“Push me!” Dashel called. Maybe Lagan at least would help. But instead of pushing, someone pulled. No, fuck that. Dashel kicked backwards. The force of it shoved him the rest of the way through the window. He landed in a heap on the pot-holed stones of the street and groaned as he rolled onto his back, eyes closed.
“What does that look like to you, boys?” croaked an all-too familiar voice from above him.
Dashel opened his eyes, coming face-to-toe with a man’s upside-down sandaled feet. Several other feet appeared beside the first two.
Hesh’s foot pressed down on his rib cage. “Because to me it looks like an asshole shitting out an Erun turd.”
Dashel huffed beneath the press of the foot. “Hello, Hesh.”
Hesh eq-Dirreth leaned over, his foul-smelling breath drifting to Dashel’s nose. His wide red eyes, all sore about the rims, were watery and unblinking. He was about ten years older than Dashel, balding, with curly grey hair covering the rest of his head. Hesh didn’t look like much—average height, a little sunken, and round about his middle—unremarkable but for those itchy-looking eyes.
Yet Dashel could’ve pissed himself.
“Hello Dashel,” Hesh said, lip drawing back from his teeth like a hyena. Only half his face seemed to move. “I’ve got a lot of money tied up in you. I was wondering if you might untie it.” The foot pressed down a little harder, and Dashel drew in a sharp breath.
“There are nicer ways of asking,” Dashel managed, taking note of the men around him. There were six that he could see, maybe more nearby. He couldn’t fight them all.
And if he fought them, Hesh wouldn’t sell him more sapenta.
No, that wasn’t good. It wasn’t a good reason not to fight. Sarah and her children were a better reason, because Hesh always found creative ways of hurting people who angered him. He wasn’t above getting to Dashel through his family.
“There probably are, but I’m not a very nice man, Dashel.”
“Oh, I think you’re lovely.” He smiled doltishly. Maybe he was better at sarcasm than he’d thought.
Another press of the foot. “Then pay me. Or better yet, have your princeling pay me. He must give you something to let him stick it in your ass.”
Hesh’s men laughed, and Dashel grit his teeth. It was one thing to slander Dashel, another to smear Aurelius. Dashel should be hitting things. He was good at hitting things. “I’ll get it soon. You want a gold piece? I’ve got a gold piece.”
“I want the twenty sendat I loaned you, and the twenty-five for the sapenta.”
Twenty. Those had been for the tunic he’d bought to impress Aurelius the night before he’d left on his trip. The one he hadn’t let Djana or Titrit pay for.
“I’ll have it for you. In a few days I’ll get it.” Dashel wasn’t sure how. Aurelius would have lent it to him of course, but he would never ask that, not of his prince.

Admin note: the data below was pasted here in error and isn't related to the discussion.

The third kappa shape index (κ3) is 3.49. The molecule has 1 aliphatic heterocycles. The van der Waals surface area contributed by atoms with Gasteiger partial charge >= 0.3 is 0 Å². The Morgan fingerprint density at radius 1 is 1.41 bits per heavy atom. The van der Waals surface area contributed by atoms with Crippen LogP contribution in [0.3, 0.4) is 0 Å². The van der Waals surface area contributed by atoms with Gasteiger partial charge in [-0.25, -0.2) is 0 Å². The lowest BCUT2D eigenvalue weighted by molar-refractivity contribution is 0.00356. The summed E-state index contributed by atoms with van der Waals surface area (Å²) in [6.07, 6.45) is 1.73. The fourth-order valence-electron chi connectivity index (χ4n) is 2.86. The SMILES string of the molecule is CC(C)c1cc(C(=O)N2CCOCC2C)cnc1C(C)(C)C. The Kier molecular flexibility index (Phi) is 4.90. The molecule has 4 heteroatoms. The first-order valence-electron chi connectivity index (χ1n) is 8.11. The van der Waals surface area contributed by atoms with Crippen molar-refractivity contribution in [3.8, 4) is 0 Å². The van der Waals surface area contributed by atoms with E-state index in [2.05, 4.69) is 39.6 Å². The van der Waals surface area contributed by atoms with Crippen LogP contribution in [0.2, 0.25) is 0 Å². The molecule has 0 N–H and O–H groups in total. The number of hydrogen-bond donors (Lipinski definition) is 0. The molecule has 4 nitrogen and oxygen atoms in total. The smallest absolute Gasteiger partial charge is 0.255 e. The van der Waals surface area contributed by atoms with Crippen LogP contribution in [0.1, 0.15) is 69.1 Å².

Besides, Aurelius didn’t know about the sapenta. It was one thing to spend his days drinking, and his nights high on lotus tea, and quite another to admit to a fondness for Molot’s wine.
“You’ll make a fool of me. Hesh is no fool. He may be a bastard, but he’s no fool.” Hesh lifted his foot, then kicked Dashel in the side.
Dashel swallowed a yell. He forced himself to sit up while he had the chance. “I have powerful friends.”
“As do I.”
Dashel glared. “As powerful as a prince?”
“A prince with no throne? The burnt offering? Yes.” Hesh chuckled. “It isn’t hard.”
There was hardly anyone as powerful as Aurelius. Hesh must be bluffing, or overestimating the importance of his friends.
“In a few days, like I said.” Dashel grunted as he got to his feet. He rubbed his chest where Hesh’s foot had left an impression of his sandal in dirt. He towered over Hesh and the rest of them, so why was it he felt so small? He shifted on his feet, thinking about Thanos again, and Aurelius. He had come here to be happy. He’d come here looking for something to make him forget. “I don’t suppose, before then, you could—”
“You want some of the wine,” Hesh said, all crocodile smiles.
Dashel nodded. He couldn’t meet Hesh’s eyes. “I’ll give you what I have, the rest later?” He reached for his purse, held it out. He didn’t look up when one of the thugs snatched it.
“Daroth?” asked Hesh.
Dashel looked up.
A heavyset man stepped forward, producing a vial from his cloak. He laid it in Hesh’s outstretched hand.
Dashel took the sapenta from Hesh without making eye-contact. “I’ll have it for you in a few days.”
Hesh was already turning around, and his companions with him, heading back toward the Teet.
“Seventy-five!” called Hesh, as he strolled away, his companions turning with him.
“Seventy-five,” Dashel confirmed, turning away himself, sliding the vial into a pocket.
Once Hesh was gone, Dashel started home, no longer in the mood for Teet or Bosom, and without money left to spend. More of the smoke had cleared, the sun shining down on him as he made his way to Sarah’s house. One of the priests at the temple of Adonis had told Dashel once that the sun was God’s eye, watching everything they did. Adonis could see all your indiscretions, all your acts of bravery and cowardice. Acts of bravery seemed behind Dashel now.
He fingered the little bottle in his pocket, tasting that sweet bitterness on his tongue. How was it that time could bring him so low, when he’d once carried a scared little boy in his arms, and been called hero for it?
How had such worthlessness come upon the worthy, like a stalker in the darkness?